Let’s start with the word “autonomous”, which means “self-governing”. Autonomous manufacturing is the manifestation of “self-governing” systems at every step of the manufacturing process. These systems derive their autonomy from data-led decision-making models that enable them to reliably adapt their behavior in response to dynamic environments during operation without any manual intervention.
While the control algorithms and feedback loops are an integral part of an autonomous system, it is important to understand the distinction between automation and autonomy. The fundamental difference is that an automation system is explicitly programmed to perform tasks in the absence of human intervention, while an autonomous system can learn how to perform tasks on its own and even adapt to changes in a process or environment.
Put simply, the autonomous system replicates the cognitive ability of humans to learn, make decisions, take action against those decisions, and continuously improve. You are likely familiar with autonomous systems such as self-driving cars, autopilot on aircraft, and other areas where a complex system is making decisions and actuating those decisions mostly independent of human operations. These concepts are analogous in the manufacturing industry.
Principles of Autonomous Systems
Autonomous systems—from household thermostats to autonomous vehicles — share four common principles:
Autonomous Manufacturing Maturity Spectrum
Autonomous manufacturing capabilities are a game-changer for industrial clients and have the potential to unlock significant business value. They eliminate or repurpose the need for human decision-making, especially when the volume, variety and velocity of those decisions are yet times beyond human capabilities.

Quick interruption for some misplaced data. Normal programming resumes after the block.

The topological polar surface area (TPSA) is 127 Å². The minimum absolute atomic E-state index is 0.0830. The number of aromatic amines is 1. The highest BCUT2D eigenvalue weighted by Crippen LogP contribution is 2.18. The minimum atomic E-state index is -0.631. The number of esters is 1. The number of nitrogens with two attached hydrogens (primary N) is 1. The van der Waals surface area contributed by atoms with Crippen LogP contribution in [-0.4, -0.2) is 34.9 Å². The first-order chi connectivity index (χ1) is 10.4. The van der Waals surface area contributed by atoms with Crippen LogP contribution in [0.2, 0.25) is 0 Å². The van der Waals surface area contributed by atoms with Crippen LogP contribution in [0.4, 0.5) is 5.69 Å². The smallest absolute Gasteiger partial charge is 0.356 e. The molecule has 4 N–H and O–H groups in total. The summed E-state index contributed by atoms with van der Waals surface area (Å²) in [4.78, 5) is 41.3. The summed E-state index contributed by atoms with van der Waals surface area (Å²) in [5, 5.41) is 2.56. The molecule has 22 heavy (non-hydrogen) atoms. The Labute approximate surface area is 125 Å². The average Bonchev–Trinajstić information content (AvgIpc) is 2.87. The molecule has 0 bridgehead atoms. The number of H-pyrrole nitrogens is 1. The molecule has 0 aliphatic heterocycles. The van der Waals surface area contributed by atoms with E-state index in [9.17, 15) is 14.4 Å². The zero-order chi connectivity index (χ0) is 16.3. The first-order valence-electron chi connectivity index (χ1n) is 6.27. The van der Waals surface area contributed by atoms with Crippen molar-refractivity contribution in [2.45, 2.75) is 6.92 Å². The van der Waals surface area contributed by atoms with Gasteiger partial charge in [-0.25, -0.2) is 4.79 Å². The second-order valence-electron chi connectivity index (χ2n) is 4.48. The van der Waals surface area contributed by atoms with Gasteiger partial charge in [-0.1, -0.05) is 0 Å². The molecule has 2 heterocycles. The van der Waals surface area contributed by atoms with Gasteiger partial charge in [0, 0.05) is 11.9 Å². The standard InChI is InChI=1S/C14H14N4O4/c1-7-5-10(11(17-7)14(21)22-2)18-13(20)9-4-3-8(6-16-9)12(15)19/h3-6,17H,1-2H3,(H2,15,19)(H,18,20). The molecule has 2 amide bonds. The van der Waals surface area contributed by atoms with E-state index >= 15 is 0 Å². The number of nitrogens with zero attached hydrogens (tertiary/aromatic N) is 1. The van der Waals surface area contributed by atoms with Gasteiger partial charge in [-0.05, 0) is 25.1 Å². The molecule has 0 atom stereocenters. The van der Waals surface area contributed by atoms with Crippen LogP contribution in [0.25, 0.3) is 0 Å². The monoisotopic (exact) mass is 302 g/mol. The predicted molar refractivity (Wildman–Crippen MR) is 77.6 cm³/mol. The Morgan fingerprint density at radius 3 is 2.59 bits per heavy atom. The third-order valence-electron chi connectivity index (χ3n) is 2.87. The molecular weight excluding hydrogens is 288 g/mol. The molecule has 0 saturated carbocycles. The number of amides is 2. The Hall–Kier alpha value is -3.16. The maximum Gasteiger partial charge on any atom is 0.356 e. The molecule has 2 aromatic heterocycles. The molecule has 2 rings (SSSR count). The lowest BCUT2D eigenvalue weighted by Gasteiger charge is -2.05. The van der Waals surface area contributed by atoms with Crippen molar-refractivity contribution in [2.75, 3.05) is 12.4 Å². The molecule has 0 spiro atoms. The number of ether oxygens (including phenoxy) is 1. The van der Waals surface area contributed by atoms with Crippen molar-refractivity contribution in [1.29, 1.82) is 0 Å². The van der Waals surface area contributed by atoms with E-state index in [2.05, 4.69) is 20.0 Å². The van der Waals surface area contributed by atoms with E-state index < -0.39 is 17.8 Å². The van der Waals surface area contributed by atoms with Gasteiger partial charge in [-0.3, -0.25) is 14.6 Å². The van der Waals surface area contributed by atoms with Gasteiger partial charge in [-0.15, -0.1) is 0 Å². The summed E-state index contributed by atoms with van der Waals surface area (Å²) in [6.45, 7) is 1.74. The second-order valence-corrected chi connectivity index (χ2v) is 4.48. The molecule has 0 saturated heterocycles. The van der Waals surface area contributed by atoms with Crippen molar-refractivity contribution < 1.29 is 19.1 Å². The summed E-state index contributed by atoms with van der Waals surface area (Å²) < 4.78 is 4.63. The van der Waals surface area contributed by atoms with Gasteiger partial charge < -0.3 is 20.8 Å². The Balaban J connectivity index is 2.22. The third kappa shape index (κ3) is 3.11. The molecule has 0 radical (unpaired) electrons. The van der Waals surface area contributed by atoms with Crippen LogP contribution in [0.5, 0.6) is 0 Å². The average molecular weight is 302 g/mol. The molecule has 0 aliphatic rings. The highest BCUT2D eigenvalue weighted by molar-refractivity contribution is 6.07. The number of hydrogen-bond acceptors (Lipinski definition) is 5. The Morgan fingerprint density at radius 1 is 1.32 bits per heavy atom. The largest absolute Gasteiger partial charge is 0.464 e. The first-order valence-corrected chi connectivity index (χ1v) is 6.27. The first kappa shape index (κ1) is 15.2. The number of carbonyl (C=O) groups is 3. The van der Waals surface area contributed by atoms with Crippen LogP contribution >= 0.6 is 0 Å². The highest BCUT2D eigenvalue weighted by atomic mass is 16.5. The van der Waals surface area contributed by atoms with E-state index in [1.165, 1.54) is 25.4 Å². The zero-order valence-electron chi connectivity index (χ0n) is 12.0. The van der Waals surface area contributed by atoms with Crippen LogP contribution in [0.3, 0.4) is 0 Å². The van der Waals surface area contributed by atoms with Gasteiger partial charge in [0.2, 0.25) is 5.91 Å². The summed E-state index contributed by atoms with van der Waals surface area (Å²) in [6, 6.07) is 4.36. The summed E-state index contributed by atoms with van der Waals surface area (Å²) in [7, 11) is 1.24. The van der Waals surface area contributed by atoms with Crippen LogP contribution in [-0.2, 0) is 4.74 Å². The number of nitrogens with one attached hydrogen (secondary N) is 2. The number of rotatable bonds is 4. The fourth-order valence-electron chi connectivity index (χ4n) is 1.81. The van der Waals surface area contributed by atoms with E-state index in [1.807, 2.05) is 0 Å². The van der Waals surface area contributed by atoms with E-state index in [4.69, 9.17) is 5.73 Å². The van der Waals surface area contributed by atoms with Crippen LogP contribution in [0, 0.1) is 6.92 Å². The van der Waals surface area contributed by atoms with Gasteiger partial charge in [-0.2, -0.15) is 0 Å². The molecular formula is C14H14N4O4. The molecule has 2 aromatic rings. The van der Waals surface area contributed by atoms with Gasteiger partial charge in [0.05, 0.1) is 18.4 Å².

Achieving autonomy requires establishing capabilities, all the way, from observation, explanation, and inference to decision making and action. However, a majority of the players in the Industrial AI domain today are focused on just making inferences and predicting potential outcomes. Achieving autonomy and truly realizing significant business value, requires maturing the capabilities all the way to the prescriptive (decision) and autonomous (action) stages of the maturity spectrum. We strongly believe our experience with this is what differentiates Kalypso from where the market is today.
Also, this journey is not without its own set of unique technical barriers to entry. Establishing these capabilities requires strong, multi-disciplinary skillsets with industry-specific domain knowledge, data science, advanced control theory, IT-OT architectures, and process subject matter expertise to derive causally actionable data and models. Most importantly, this requires expertise and focus to achieve autonomous capabilities with utmost and keen attention to the safety, security and stability aspects of the process.